During the three days Battler and I worked on getting a new model slam air kit on Vinnie’s truck (and a new style twin-stick shifter kit) customers came in to see how their rigs were coming along.
During conversations I learned Wisconsin is a real hot bed of custom rigs. (And here I thought cheese heads only thought about football.)And I also learned at least a few of the custom truck guys own custom street rods and classics.
Which got me thinking: Maybe we should have a section on the web site where you guys can send us a snapshot of your truck–and your classic or street rod! That’d be sweet.
Zimmermann also arranged to have a friend/customer of his bring a ’72 Pete daycab over for me to see. This rig is flat-out stellar. Never been in a show. In fact it’s been 11 years in the restoration and customizing process and was finished just weeks before I showed up. Our Custom Rigs’ web video you’ll see in a few days tells the whole story.
I also spent time with Homer Schultz III and shot his show-winning wrecker, which is used every day in their towing service. Homer says it’s not unusual for him to have a rig on the hook for a 1,000-mile tow.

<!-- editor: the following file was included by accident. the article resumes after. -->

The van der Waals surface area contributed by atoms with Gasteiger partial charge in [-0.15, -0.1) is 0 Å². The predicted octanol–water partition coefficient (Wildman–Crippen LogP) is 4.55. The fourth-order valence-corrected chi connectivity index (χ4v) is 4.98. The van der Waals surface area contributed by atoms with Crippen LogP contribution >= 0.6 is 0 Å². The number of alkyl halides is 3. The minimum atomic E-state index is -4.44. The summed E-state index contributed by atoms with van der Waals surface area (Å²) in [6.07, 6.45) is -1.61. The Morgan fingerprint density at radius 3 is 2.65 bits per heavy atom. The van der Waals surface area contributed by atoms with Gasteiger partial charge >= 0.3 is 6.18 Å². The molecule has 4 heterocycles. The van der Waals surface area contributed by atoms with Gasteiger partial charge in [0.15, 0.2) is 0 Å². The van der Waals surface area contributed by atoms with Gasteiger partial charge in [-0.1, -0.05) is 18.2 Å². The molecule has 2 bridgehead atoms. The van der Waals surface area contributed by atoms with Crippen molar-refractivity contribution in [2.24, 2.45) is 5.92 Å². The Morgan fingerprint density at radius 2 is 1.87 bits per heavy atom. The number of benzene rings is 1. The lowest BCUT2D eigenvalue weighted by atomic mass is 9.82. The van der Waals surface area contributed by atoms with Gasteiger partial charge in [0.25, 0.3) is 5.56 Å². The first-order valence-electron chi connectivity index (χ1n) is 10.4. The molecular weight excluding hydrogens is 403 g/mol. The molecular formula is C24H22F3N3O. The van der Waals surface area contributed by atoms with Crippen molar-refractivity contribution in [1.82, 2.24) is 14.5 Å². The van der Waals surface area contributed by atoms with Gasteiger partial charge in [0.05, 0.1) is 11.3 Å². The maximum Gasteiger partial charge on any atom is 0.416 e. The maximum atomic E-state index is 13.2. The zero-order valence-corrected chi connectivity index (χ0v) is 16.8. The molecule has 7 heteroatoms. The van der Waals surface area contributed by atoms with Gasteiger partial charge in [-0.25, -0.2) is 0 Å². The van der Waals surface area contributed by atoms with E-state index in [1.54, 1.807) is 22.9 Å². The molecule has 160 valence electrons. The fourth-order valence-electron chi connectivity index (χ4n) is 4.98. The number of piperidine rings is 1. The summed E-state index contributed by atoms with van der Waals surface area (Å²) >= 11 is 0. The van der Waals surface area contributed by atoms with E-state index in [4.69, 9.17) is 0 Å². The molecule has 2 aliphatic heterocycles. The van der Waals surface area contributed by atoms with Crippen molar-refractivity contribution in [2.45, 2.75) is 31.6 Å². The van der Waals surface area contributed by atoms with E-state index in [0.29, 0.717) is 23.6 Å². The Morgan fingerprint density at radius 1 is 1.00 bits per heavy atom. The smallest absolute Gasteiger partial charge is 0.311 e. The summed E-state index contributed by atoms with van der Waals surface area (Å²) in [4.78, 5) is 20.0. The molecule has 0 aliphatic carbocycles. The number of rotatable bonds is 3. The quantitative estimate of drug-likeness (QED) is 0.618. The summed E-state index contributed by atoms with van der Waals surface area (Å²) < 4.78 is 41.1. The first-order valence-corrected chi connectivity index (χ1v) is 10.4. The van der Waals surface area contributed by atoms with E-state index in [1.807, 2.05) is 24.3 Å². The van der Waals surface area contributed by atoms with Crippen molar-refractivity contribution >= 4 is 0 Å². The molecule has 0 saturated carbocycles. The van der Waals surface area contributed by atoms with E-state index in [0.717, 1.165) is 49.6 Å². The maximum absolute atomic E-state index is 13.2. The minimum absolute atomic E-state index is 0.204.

Anyway, that’s where I’ve been hiding all this week. And next week I’ll be in the Denver area at Outlaw Customs, Colorado Custom Chrome, and a couple other shops doing more of the same.
Maybe I’ll see you along the way…..
Larger images better your chance of getting in the magazine pages
We get a number of truck owners submitting their rig’s photos into our Reader Gallery every week. At the end of each month we look at each entry so we can choose a few to show in the pages of our parent magazine, Overdrive, and Custom Rigs.
Now, here’s a little secret to making the first cut on the road to fame and glory: Picture quality.
Just about any photo looks fine when it’s put on the web. But, unfortunately, when a picture is shown in a magazine it has to be of a minimum size and “quality” to be reproduced on the printed page.